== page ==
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tv   Andrea Mitchell Reports  MSNBC  June 1, 2018 9:00am-10:00am PDT

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they're good for people who investing and that's mostly really rich people. i'm wearing o ining orange to k wear orange weekend. it's a movement to prevent gun violence. 96 people died from gun violence every day in america. i'm ready for that to be over. that's it for me. right now on andrea mitchell reports, mr. postman. kim jong-un's right hand man on his way to white house to personally deliver a letter from the north korean leader to president trump. pointing toward a summit announcement to come. >> make no mistake about it, there remains great deal of work to do and we made progress here as well as at the same time made progress in the other venues the conversations were taking place.
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blaming canada. the u.s. slaps tariffs on europe, mexico and canada with the president slamming canada and its prime minister fighting back. >> these are an affront to the long standing security partnership between canada and the united states and an affront to the thousands of canadians who have fought and died alongside their american brothers in arms. begging your pardon. is the president's flurry of insiders to his personal lawyer. even as cohen threatened a reporter during the kpanl. >> so i'm warning you, tread very [ bleep ] lightly because what i'm going to do so you is blk d [ bleep ] disgusting. do you understand me?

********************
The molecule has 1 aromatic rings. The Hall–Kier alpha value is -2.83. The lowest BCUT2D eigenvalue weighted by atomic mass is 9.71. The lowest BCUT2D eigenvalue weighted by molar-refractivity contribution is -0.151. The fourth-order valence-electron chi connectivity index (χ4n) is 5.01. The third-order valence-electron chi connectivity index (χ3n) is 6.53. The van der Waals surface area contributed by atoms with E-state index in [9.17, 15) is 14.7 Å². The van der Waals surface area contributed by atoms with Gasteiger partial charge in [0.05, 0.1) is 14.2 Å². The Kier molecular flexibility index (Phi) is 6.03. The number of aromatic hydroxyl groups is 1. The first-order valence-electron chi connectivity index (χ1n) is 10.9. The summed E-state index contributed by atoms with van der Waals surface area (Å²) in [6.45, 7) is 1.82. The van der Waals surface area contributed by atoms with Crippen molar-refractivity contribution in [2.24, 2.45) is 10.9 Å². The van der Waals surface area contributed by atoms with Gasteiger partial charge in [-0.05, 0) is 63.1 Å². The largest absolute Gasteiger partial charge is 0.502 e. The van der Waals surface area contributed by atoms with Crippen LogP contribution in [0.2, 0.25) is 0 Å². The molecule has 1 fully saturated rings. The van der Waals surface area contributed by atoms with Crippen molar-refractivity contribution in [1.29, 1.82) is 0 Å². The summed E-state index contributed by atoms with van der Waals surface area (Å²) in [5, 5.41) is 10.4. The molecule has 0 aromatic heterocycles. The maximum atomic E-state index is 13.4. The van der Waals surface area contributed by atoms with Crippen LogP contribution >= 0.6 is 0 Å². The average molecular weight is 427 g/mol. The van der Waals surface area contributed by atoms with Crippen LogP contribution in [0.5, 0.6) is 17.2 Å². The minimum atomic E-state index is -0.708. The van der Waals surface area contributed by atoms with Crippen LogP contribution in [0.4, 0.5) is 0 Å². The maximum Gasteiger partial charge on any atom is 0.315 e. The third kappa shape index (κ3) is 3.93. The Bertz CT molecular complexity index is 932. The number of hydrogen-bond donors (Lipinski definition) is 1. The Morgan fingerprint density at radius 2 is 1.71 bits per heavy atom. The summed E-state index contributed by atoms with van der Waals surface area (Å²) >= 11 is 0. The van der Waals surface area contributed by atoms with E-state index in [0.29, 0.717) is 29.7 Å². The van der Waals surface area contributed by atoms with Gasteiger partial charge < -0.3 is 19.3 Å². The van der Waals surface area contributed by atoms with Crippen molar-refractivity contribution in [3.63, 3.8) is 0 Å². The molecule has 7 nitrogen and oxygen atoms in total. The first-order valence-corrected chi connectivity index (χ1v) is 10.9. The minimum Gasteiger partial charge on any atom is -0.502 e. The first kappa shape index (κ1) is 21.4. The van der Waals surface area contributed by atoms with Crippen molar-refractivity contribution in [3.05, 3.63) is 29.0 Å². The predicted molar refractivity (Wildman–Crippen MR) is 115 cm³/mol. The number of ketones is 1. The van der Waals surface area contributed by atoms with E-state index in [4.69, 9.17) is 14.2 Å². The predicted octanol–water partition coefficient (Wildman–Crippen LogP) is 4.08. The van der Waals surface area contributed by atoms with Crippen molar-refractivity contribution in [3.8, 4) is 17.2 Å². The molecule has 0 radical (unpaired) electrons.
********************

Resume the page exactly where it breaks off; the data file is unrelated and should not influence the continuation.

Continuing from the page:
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good day. the singapore summit between president trump and kim jong-un is looking more likely. a rare visit with a personal liter from the korean leader to president trump. kristen welker joins me now. a lot of action there today. we don't know what's going to happen. more likely it's after 1:00 when secretary pompeo comes to the white house. you're going to see or maybe not see this very unusual high level visit. >> reporter: that's right. that's the time frame that we are targeting right now because the president is expected to meet with secretary mike pompeo at 1:00. it would stand to reason his meeting with kim yong-chol. we are expecting he will be delivering a letter from kim jong-un. what will be in that letter? that's the big question mark.